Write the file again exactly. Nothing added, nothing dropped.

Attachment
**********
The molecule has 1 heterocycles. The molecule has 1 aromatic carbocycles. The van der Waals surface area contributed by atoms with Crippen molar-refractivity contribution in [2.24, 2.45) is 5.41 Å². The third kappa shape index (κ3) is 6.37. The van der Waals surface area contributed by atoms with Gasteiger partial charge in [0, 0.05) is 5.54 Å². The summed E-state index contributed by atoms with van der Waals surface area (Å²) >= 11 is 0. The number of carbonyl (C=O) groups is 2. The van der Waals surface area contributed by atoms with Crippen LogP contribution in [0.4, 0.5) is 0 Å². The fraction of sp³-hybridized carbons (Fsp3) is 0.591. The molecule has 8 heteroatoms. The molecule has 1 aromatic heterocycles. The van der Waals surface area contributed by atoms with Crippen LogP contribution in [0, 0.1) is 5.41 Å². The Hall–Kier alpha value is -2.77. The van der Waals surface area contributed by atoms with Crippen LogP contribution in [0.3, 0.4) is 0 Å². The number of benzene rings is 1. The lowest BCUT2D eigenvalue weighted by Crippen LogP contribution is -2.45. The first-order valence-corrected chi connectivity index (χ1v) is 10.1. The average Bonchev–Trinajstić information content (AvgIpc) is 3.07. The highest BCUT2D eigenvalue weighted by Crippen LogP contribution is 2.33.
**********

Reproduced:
The molecule has 1 heterocycles. The molecule has 1 aromatic carbocycles. The van der Waals surface area contributed by atoms with Crippen molar-refractivity contribution in [2.24, 2.45) is 5.41 Å². The third kappa shape index (κ3) is 6.37. The van der Waals surface area contributed by atoms with Gasteiger partial charge in [0, 0.05) is 5.54 Å². The summed E-state index contributed by atoms with van der Waals surface area (Å²) >= 11 is 0. The number of carbonyl (C=O) groups is 2. The van der Waals surface area contributed by atoms with Crippen LogP contribution in [0.4, 0.5) is 0 Å². The fraction of sp³-hybridized carbons (Fsp3) is 0.591. The molecule has 8 heteroatoms. The molecule has 1 aromatic heterocycles. The van der Waals surface area contributed by atoms with Crippen LogP contribution in [0, 0.1) is 5.41 Å². The Hall–Kier alpha value is -2.77. The van der Waals surface area contributed by atoms with Crippen LogP contribution in [0.3, 0.4) is 0 Å². The number of benzene rings is 1. The lowest BCUT2D eigenvalue weighted by Crippen LogP contribution is -2.45. The first-order valence-corrected chi connectivity index (χ1v) is 10.1. The average Bonchev–Trinajstić information content (AvgIpc) is 3.07. The highest BCUT2D eigenvalue weighted by Crippen LogP contribution is 2.33.